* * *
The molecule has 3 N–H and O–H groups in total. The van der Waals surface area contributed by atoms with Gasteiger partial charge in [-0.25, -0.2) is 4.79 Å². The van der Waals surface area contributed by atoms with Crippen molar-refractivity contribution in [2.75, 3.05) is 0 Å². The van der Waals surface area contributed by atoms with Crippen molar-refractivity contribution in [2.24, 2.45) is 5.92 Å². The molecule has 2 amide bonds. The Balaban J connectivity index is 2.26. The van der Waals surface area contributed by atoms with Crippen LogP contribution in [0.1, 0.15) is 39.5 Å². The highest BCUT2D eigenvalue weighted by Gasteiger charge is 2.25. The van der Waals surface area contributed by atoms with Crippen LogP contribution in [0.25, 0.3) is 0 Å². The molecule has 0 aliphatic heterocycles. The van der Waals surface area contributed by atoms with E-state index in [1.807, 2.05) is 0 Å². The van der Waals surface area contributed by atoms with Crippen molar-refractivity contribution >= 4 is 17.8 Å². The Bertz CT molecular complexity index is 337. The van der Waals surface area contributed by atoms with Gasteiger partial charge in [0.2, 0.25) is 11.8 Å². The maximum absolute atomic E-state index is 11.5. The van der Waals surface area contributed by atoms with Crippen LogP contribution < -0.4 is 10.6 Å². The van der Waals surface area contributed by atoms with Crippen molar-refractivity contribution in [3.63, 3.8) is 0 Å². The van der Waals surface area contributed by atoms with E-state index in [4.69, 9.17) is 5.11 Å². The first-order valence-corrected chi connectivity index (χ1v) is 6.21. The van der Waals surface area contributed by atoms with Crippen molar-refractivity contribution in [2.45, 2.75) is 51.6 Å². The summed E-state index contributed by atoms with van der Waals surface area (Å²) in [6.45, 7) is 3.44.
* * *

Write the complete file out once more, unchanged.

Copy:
The molecule has 3 N–H and O–H groups in total. The van der Waals surface area contributed by atoms with Gasteiger partial charge in [-0.25, -0.2) is 4.79 Å². The van der Waals surface area contributed by atoms with Crippen molar-refractivity contribution in [2.75, 3.05) is 0 Å². The van der Waals surface area contributed by atoms with Crippen molar-refractivity contribution in [2.24, 2.45) is 5.92 Å². The molecule has 2 amide bonds. The Balaban J connectivity index is 2.26. The van der Waals surface area contributed by atoms with Crippen LogP contribution in [0.1, 0.15) is 39.5 Å². The highest BCUT2D eigenvalue weighted by Gasteiger charge is 2.25. The van der Waals surface area contributed by atoms with Crippen LogP contribution in [0.25, 0.3) is 0 Å². The molecule has 0 aliphatic heterocycles. The van der Waals surface area contributed by atoms with E-state index in [1.807, 2.05) is 0 Å². The van der Waals surface area contributed by atoms with Crippen molar-refractivity contribution >= 4 is 17.8 Å². The Bertz CT molecular complexity index is 337. The van der Waals surface area contributed by atoms with Gasteiger partial charge in [0.2, 0.25) is 11.8 Å². The maximum absolute atomic E-state index is 11.5. The van der Waals surface area contributed by atoms with Crippen LogP contribution < -0.4 is 10.6 Å². The van der Waals surface area contributed by atoms with Crippen molar-refractivity contribution in [3.63, 3.8) is 0 Å². The van der Waals surface area contributed by atoms with E-state index in [4.69, 9.17) is 5.11 Å². The first-order valence-corrected chi connectivity index (χ1v) is 6.21. The van der Waals surface area contributed by atoms with Crippen molar-refractivity contribution in [2.45, 2.75) is 51.6 Å². The summed E-state index contributed by atoms with van der Waals surface area (Å²) in [6.45, 7) is 3.44.